With consumption of meat rising annually as human populations grow and affluence increases, a new review paper from the Oxford Martin School examines the implications for human health and the environment, and explores the options policy-makers have should they wish to intervene to affect global diets.
Current total global meat consumption stands at more than 300 million metric tonnes per year, having risen from seven million in 1960, and could rise by as much as 76% by the middle of this century.
Evidence collated in the review suggests that increased consumption of meat, especially red and processed meats, will adversely affect public health, with the strongest evidence pointing to increased risk of colorectal cancer. The environmental impacts of meat production includes loss of forests to create pasture and arable land, increased pressure on water supplies and increased soil erosion.
The review, which was published recently in Science, is supported by the Wellcome Trust’s Our Planet Our Health, is part of the LEAP programme, a major interdisciplinary research partnership in the areas of global food systems and urbanization.
The four-year project - directed by Professor Charles Godfray, Director of the Oxford Martin School and the Oxford Martin Programme on the Future of Food, and Professor Susan Jebb, Professor of Diet and Population Health, Nuffield Department of Primary Care Health Sciences – aims to understand the health, environmental, social and economic effects of meat and dairy consumption, to provide evidence and tools for decision makers to promote healthy and sustainable diets.
Professor Godfray said: “Meat consumption is rising globally and were a majority of the world’s population to consume meat at the rates we do in North America and Europe it is hard to see how agriculture could meet the demand without serious consequences for greenhouse gas emissions, water consumption and food prices (as more and more arable crops are grown for animal food).
“There is evidence that consumption of certain meat types (in particular red meat and processed meat) increases health risks – the best documented is a link between processed meat and colorectal cancer. Reducing consumption of these food types lowers risks from these diseases – however, while the numbers of lives saved at the population level may be significant, the change in risk for an individual may be quite small.”
In the paper, the researchers consider a range of potential government interventions aimed at changing people’s diets, including nutritional labelling and the repositioning of meat options to appear after vegetarian options on restaurant menus. Placing additional taxes on foods based on their saturated fat content or GHG emissions was also explored.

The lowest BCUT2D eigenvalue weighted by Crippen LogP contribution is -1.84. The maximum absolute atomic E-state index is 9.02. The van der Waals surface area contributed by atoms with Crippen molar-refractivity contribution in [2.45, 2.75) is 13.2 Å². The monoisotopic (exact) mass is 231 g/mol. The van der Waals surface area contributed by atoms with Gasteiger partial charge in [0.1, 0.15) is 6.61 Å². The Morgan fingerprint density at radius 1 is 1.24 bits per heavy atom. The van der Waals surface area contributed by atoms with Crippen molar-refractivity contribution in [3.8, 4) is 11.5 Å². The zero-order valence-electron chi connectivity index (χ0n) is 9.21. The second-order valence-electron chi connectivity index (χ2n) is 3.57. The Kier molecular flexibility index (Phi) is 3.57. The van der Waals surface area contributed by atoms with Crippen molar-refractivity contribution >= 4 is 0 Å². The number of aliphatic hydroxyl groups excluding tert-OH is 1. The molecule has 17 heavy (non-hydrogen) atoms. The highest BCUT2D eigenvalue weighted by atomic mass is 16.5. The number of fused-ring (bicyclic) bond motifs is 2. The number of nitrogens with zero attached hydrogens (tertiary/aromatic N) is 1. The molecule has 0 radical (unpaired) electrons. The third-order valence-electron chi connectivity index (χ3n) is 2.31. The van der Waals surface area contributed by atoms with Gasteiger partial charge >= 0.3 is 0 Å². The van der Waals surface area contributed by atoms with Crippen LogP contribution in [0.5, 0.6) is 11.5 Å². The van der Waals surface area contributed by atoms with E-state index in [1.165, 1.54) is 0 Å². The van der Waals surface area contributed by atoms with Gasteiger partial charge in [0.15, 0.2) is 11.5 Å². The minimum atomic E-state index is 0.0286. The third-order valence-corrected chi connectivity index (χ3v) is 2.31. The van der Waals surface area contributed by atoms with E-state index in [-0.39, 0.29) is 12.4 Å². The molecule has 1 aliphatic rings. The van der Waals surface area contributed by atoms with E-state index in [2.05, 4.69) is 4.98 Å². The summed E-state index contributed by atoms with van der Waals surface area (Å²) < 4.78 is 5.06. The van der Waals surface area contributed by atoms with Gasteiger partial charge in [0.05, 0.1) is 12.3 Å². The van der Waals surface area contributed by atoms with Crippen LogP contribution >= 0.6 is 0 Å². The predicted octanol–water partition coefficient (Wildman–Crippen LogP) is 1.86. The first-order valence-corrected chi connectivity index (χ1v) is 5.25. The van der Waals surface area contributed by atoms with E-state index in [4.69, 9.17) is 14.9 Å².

In some high-income countries, per capita meat production is slowing as a result of a complex interaction of different stories and campaigns about the positives and negative of eating meat This is partly helped by an increasingly connected society, the researchers say, but is strongly influenced by different stakeholder groups such as the food industry and campaigning organisations.
Professor Godfray said: “Reducing consumption of these food types lowers risks from these diseases – however, while the numbers of lives saved at the population level may be significant, the change in risk for an individual may be quite small.”
The study also examined people’s justification of meat consumption. This came down to three main categories: situational factors, the environment, and personal characteristics. For example, Inuit communities have no choice but to farm and hunt animals as they are unable to grow produce in the harsh environment of the Arctic. In addition to this, factors such as affordability, availability and convenience along with social and cultural values play a large role in how people view meat consumption, the authors found.
In order to change the consumption habits of the global population, there is need for more evidence about the effectiveness of government interventions, says Professor Godfray: “Governments can affect meat consumption in numerous ways including through a broad range of fiscal measures. An evidence base is growing for the effectiveness of such interventions, though in few countries is there a political consensus for action.”
- Meat consumption, health, and the environment. Charles J. Godfray, Paul Aveyard, Tara Garnett, Jim W. Hall, Timothy J. Key, Jamie Lorimer, Ray T. Pierrehumbert, Peter Scarborough, Marco Springmann, Susan A. Jebb Vol. 361, Issue 6399, eaam5324 DOI: 10.1126/science.aam5324,9,